Dartmoor is full of postcard-perfect villages that are even more magical in winter, with the added advantage of being less crowded. Head to foodie Ashburton to wander streets lined with intriguing historic buildings and antique shops, before being lured into artisan bakeries by comforting wafts of fresh bread and pastry. For a spot of shopping, Tavistock is a great bet – the majority of this charming market town’s stores are independent, and the bustling Pannier Market is the perfect place to while away an afternoon. Expect delicious local cheeses, luxury chocolates, quirky vintage clothing, Christmas gifts and general bric a brac. Once you’re suitably exhausted from exploring everything the area has to offer, pile into a cosy pub – Dartmoor’s known for them – and tuck into hearty meals and Devon ales by the fireside.
Stay at: The Hayloft, Ashburton, a cosy self-catering retreat a short stroll from Ashburton. The Annexe, St Raphael, Tavistock, a simple but beautiful space perfectly located for Dartmoor hikes and pub lunches.
Visiting Barcelona to chase the summer sun might seem like the obvious choice, but winter time in the Catalan capital sees tourists disperse and residents reclaim their city. Its year-round mild climate means you can comfortably wander the streets without needing to pile on the layers, but there’s still enough chill in the air to indulge in comforting treats like lentejas (Spanish lentil soup) and pillowy cinnamon churros dipped in suizo (thick, fondant-like hot chocolate). If you do need to warm up, head to the ancient Roman baths in the Gothic Quarter where you can pamper yourself with a variety of hot baths, massages and treatments. If you’ve ever wanted to bathe in red wine this is the place to do it – they offer vinotherapy, a ritual that involves soaking in Spanish Ribera del Duero wine. It contains high levels of tannins, reported to be powerful antioxidants and great for the skin.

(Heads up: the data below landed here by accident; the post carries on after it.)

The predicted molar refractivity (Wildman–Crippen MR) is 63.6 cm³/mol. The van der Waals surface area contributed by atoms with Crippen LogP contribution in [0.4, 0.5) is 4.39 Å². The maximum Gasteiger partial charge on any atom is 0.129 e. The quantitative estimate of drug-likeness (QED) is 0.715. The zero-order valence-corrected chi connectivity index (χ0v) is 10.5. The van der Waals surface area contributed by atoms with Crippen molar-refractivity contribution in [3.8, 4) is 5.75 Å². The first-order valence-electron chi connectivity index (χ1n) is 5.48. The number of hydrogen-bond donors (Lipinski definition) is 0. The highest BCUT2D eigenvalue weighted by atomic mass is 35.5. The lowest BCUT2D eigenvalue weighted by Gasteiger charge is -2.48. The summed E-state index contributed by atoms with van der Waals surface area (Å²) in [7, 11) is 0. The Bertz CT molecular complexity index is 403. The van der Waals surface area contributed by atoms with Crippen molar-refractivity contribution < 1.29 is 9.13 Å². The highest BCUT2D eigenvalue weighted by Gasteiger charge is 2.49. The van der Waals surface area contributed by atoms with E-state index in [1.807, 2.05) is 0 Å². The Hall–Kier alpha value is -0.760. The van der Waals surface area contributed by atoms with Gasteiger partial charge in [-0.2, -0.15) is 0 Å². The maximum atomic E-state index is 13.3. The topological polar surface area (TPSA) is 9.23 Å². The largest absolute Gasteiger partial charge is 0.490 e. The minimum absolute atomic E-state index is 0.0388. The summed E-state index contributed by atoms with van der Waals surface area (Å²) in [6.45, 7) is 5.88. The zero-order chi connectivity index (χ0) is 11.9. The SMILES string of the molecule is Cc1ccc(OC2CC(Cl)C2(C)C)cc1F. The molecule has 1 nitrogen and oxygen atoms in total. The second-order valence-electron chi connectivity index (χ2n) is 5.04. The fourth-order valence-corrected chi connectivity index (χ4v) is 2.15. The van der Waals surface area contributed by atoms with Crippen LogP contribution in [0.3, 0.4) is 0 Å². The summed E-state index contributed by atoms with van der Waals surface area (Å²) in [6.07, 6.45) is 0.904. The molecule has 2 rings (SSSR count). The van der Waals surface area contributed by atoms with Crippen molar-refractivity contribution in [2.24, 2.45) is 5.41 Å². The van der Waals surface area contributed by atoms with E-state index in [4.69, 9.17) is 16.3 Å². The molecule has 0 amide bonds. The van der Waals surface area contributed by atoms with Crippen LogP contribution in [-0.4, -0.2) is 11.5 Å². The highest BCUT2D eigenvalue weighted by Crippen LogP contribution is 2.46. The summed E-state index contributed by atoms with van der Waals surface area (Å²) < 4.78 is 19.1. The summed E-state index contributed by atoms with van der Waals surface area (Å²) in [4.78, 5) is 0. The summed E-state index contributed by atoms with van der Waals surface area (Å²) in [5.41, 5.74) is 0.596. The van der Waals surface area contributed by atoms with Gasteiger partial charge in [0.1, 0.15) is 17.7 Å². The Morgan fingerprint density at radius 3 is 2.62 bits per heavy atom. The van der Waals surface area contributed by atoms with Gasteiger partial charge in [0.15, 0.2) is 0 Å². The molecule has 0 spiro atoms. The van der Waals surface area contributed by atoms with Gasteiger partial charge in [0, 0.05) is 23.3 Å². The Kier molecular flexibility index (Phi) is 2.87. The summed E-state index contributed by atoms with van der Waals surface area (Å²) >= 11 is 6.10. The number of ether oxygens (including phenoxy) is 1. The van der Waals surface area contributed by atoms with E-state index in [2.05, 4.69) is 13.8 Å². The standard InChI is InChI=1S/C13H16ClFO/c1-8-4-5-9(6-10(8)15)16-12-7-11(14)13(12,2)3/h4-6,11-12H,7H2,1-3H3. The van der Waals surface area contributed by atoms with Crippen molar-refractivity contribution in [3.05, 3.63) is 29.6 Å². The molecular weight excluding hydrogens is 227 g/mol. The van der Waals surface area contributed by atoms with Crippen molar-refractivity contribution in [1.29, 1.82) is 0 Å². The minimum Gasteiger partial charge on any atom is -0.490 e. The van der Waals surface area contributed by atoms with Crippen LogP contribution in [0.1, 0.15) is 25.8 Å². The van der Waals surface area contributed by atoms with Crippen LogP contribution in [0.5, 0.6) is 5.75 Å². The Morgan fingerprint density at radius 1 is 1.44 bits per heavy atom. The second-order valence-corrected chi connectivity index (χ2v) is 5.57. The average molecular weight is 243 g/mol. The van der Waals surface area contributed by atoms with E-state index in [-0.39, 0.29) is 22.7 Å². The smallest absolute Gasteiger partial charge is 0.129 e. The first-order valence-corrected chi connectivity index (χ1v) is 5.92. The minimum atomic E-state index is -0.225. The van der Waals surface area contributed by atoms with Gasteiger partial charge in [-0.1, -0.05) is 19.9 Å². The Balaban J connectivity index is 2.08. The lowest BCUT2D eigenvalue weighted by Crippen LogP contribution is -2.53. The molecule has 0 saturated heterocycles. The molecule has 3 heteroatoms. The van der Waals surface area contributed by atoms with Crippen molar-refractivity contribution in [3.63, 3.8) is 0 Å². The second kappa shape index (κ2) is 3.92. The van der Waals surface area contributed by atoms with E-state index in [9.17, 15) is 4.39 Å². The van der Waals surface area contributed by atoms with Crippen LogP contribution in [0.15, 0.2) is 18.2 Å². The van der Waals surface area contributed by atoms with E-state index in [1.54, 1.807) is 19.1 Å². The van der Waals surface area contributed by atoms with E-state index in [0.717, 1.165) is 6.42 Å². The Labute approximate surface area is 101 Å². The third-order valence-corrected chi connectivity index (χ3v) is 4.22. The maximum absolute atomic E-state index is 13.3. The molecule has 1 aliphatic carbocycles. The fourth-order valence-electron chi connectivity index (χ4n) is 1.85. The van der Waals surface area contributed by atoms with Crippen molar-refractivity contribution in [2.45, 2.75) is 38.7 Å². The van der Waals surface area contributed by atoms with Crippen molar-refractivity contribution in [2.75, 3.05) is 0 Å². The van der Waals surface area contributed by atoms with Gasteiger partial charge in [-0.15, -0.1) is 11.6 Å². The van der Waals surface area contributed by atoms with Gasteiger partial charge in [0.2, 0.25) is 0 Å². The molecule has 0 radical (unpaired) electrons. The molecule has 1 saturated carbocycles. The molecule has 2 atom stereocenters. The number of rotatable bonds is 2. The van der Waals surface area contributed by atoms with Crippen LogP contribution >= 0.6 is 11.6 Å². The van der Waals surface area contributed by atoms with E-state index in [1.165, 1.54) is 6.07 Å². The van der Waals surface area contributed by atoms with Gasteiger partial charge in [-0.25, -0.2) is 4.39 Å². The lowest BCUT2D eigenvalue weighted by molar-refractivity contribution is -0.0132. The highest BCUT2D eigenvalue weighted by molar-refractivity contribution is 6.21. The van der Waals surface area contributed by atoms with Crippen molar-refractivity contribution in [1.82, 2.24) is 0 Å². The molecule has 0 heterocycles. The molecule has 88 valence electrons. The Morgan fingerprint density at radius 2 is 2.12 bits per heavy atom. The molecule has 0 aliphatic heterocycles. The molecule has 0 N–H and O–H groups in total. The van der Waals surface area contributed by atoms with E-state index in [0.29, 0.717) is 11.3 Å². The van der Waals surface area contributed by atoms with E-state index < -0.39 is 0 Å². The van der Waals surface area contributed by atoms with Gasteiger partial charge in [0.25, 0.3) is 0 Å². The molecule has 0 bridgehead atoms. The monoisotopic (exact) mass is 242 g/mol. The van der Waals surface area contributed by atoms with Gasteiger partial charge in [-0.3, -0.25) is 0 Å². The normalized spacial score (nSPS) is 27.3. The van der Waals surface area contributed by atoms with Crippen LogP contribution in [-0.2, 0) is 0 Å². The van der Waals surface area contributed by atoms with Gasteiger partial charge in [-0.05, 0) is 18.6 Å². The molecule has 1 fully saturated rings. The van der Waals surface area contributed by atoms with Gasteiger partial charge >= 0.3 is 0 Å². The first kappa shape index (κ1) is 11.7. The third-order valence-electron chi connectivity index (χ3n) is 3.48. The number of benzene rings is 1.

Barcelona takes Christmas seriously, so if you visit in early winter expect a wonderfully festive atmosphere thanks to numerous Christmas markets, spectacular lights and quirky traditions. The long winter nights are the perfect time to catch a flamenco show, or head to the Plaza Catalunya for some open-air ice skating. The festivities continue long after the 25 December, with lively New Year’s Eve celebrations throughout the city and the renowned Three Kings Parade marching through the streets on 5 January.
Stay at: Hotel Duquesa de Cardona, Barcelona, an elegant hotel near Las Ramblas with a roof-terrace overlooking the city.
Isle of Skye, Scotland
This remote Scottish island is spectacular at any time of year, but those willing to brave the unpredictable winter climate will be rewarded with incredible beauty and fewer visitors. The same beautiful walking and hiking routes are still waiting to be explored, and the scenery becomes even more dramatic thanks to the changeable weather. Dust off your hiking boots and tackle the walk towards the Old Man of Storr, a huge rock formation that stands high and can be seen for miles around. If you reach the top, you’ll enjoy far-reaching views of rolling green hills and rugged coastline.